“President Biden has determined that an assertion of executive privilege is not in the national interest, and therefore is not justified,” the White House counsel’s office informed Scavino on March 15, according to the newly posted materials.
Biden’s decision is the latest in a string of rejections for Trump advisers seeking to frustrate the select committee by citing executive privilege. The White House has issued similar statements pertaining to former chief of staff Mark Meadows and others who have insisted their proximity to Trump in the closing weeks of his presidency made them immune from testimony. Biden has also repeatedly denied Trump’s own efforts to claim executive privilege over his White House files — a decision repeatedly upheld by federal courts.
The decision to seek criminal charges against Scavino and Navarro is an indication the select committee no longer believes it can obtain their testimony or records through negotiations. The panel detailed its lengthy effort to reach agreement with Scavino in correspondence that began in October and stretched for months, culminating in Sunday’s contempt report.
Scavino is a particularly crucial witness for the committee. He helped draft or post Trump tweets in the weeks after the 2020 election, stoking misinformation about the results and driving attendance at Trump’s Jan. 6 rally, which later morphed into a violent insurrection at the Capitol. The committee also revealed that Scavino spoke multiple times by phone with Trump on Jan. 6 and has insight into his movements that day.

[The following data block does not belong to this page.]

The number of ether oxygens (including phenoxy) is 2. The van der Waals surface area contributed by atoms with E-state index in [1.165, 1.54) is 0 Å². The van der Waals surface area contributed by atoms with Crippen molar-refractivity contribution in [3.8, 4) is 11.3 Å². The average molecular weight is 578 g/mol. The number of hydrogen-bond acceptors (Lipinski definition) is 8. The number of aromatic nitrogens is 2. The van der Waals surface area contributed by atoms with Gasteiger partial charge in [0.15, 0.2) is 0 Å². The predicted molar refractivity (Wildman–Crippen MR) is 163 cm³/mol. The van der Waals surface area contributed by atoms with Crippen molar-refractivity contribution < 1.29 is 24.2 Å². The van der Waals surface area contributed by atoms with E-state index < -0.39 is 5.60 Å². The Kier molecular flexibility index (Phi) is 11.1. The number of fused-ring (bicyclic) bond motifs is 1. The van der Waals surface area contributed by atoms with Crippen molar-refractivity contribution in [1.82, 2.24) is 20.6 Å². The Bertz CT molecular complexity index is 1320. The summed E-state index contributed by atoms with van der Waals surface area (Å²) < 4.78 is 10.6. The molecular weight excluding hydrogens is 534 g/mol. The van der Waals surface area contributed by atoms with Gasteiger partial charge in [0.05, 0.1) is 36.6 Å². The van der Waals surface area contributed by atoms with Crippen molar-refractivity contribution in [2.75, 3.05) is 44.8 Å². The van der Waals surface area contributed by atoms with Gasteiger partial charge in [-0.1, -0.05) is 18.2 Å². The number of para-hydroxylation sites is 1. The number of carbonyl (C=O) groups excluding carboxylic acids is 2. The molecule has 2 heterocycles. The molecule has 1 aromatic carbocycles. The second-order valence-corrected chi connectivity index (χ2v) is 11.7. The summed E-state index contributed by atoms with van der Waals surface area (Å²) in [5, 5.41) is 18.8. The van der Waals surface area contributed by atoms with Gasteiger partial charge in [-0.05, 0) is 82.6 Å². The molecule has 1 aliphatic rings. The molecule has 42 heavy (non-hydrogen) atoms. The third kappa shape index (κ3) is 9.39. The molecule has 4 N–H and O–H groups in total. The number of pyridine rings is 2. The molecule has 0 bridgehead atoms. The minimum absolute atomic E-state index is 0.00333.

Scavino and Navarro are slated to join Steve Bannon, Meadows and former Justice Department official Jeffrey Clark as the only witnesses held in contempt by the select committee so far. Scavino, Bannon and Meadows were included in the panel’s first wave of subpoenas in September. Bannon and Meadows were both subsequently held in contempt by the House and referred to the Justice Department for criminal charges. The full House hasn’t acted on the motion holding Clark in contempt after he indicated he would invoke his Fifth Amendment right against self-incrimination.
Bannon was quickly charged in November for his refusal to cooperate, while the case against Meadows is still pending. Meadows briefly cooperated, providing thousands of emails and text messages to the committee before reversing course and refusing to appear for a deposition. If the House follows suit and holds Scavino and Navarro in contempt, it will leave two more high-profile charging decisions in the hands of Matthew Graves, the U.S. attorney for the District of Columbia.
The panel has homed in on Scavino’s amorphous role as a both a senior White House official and a prominent campaign operative, who flitted easily between both worlds and often mixed official and political work. The committee says Scavino has no justification for trying to shield testimony related to efforts to keep Trump in office, since the Hatch Act bars such political work by government officials.
“His two distinct roles — as White House official in the days leading up to and during the attack, and as a campaign social media promoter of the Trump ‘stolen election’ narrative — provide independent reasons to seek his testimony and documents,” the committee wrote in its contempt report.
The panel argues Scavino was not conducting “privileged” business when he participated in discussions about pressuring state lawmakers to overturn the 2020 election, when he helped recruit attendance at Trump’s Jan. 6 rally and when he engaged with organizers of the rally about the speaker lineup and his own scheduled remarks.